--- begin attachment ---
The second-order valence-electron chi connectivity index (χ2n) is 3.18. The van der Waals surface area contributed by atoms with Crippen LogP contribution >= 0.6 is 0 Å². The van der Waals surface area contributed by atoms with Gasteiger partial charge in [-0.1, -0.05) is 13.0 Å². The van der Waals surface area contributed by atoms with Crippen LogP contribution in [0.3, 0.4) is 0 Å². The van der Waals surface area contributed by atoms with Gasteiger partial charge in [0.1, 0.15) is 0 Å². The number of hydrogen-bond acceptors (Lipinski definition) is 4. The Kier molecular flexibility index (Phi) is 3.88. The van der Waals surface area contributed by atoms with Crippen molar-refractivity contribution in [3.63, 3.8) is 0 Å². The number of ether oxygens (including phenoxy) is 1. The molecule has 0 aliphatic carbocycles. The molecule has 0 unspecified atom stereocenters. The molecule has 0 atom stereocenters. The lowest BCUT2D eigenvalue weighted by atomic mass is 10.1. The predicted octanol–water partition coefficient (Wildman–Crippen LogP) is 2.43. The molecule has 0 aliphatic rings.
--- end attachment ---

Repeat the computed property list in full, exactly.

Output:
The second-order valence-electron chi connectivity index (χ2n) is 3.18. The van der Waals surface area contributed by atoms with Crippen LogP contribution >= 0.6 is 0 Å². The van der Waals surface area contributed by atoms with Gasteiger partial charge in [-0.1, -0.05) is 13.0 Å². The van der Waals surface area contributed by atoms with Crippen LogP contribution in [0.3, 0.4) is 0 Å². The van der Waals surface area contributed by atoms with Gasteiger partial charge in [0.1, 0.15) is 0 Å². The number of hydrogen-bond acceptors (Lipinski definition) is 4. The Kier molecular flexibility index (Phi) is 3.88. The van der Waals surface area contributed by atoms with Crippen molar-refractivity contribution in [3.63, 3.8) is 0 Å². The number of ether oxygens (including phenoxy) is 1. The molecule has 0 aliphatic carbocycles. The molecule has 0 unspecified atom stereocenters. The molecule has 0 atom stereocenters. The lowest BCUT2D eigenvalue weighted by atomic mass is 10.1. The predicted octanol–water partition coefficient (Wildman–Crippen LogP) is 2.43. The molecule has 0 aliphatic rings.